This traill’s flycatcher of undetermined gender weighs 16 grams, is 71 mm in length and was most likely hatched a couple of years ago. The fair colors of its plumage belie an avian normalcy — to the untrained eye, it looks like just another bird in the sky.
But this winged creature, which calls the Meadowlands home for at least part of the year, is different. On the right leg of this flycatcher, who is smaller than the palm of one’s hand, is a little silver-colored metal band displaying its new name: 2610-14799.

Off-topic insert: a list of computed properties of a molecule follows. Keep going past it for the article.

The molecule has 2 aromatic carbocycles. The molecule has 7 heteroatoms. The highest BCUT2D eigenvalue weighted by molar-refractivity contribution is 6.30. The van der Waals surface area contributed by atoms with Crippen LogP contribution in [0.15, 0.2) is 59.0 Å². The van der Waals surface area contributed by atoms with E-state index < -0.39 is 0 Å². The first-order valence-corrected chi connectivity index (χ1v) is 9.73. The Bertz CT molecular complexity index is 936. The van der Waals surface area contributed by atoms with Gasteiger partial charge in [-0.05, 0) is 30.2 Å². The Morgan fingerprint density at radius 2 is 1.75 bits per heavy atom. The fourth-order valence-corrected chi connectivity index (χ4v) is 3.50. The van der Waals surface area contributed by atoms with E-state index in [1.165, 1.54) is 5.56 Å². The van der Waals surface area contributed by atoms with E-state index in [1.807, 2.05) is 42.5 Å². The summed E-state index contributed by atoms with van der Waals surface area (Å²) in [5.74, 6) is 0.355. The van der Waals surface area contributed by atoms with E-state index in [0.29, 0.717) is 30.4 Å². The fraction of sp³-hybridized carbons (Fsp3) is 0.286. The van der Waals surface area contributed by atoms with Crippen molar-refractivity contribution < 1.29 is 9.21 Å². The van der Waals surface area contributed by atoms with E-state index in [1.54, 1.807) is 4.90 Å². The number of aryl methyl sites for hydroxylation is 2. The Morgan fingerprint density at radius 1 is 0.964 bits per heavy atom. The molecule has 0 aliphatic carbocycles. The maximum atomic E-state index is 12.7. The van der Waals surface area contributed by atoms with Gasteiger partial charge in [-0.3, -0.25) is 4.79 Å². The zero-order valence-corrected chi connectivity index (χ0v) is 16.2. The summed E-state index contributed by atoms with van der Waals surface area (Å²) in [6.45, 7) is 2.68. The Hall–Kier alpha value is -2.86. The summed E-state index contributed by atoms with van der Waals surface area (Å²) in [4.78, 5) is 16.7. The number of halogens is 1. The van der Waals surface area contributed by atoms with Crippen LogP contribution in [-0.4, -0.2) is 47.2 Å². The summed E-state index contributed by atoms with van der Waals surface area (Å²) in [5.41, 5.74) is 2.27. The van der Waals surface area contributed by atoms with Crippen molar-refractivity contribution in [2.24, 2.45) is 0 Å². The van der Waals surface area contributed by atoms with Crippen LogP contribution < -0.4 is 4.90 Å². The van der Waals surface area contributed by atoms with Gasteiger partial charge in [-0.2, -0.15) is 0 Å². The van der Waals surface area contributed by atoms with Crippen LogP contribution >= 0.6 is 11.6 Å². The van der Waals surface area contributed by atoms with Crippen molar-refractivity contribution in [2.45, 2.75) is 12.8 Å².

Looking like a person on probation sporting an ankle bracelet, this bird is part of a larger community of 8,000 friends who have been banded by the field specialists at the New Jersey Meadowlands Commission, the state agency that has zoning rights over the wetlands in the area.